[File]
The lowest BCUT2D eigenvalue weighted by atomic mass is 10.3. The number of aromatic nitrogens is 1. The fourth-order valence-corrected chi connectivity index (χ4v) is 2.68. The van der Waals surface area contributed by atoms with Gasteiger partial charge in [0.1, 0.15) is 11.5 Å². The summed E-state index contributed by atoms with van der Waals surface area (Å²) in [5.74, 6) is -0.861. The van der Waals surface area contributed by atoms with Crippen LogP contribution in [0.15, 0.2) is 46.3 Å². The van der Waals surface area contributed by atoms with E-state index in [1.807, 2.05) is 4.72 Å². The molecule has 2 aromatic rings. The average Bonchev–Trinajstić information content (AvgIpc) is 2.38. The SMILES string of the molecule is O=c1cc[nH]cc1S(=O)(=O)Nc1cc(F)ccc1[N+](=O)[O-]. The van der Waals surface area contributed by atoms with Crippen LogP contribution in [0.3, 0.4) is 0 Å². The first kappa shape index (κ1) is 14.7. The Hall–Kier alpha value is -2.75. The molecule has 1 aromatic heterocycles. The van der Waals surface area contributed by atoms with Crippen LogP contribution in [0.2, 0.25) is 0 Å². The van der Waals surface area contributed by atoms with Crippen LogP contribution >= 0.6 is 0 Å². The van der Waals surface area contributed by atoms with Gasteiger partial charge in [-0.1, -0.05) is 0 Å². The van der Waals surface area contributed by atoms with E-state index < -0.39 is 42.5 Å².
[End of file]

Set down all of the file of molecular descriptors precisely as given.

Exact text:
The lowest BCUT2D eigenvalue weighted by atomic mass is 10.3. The number of aromatic nitrogens is 1. The fourth-order valence-corrected chi connectivity index (χ4v) is 2.68. The van der Waals surface area contributed by atoms with Gasteiger partial charge in [0.1, 0.15) is 11.5 Å². The summed E-state index contributed by atoms with van der Waals surface area (Å²) in [5.74, 6) is -0.861. The van der Waals surface area contributed by atoms with Crippen LogP contribution in [0.15, 0.2) is 46.3 Å². The van der Waals surface area contributed by atoms with E-state index in [1.807, 2.05) is 4.72 Å². The molecule has 2 aromatic rings. The average Bonchev–Trinajstić information content (AvgIpc) is 2.38. The SMILES string of the molecule is O=c1cc[nH]cc1S(=O)(=O)Nc1cc(F)ccc1[N+](=O)[O-]. The van der Waals surface area contributed by atoms with Crippen LogP contribution in [0.3, 0.4) is 0 Å². The first kappa shape index (κ1) is 14.7. The Hall–Kier alpha value is -2.75. The molecule has 1 aromatic heterocycles. The van der Waals surface area contributed by atoms with Crippen LogP contribution in [0.2, 0.25) is 0 Å². The van der Waals surface area contributed by atoms with Crippen LogP contribution >= 0.6 is 0 Å². The van der Waals surface area contributed by atoms with Gasteiger partial charge in [-0.1, -0.05) is 0 Å². The van der Waals surface area contributed by atoms with E-state index < -0.39 is 42.5 Å².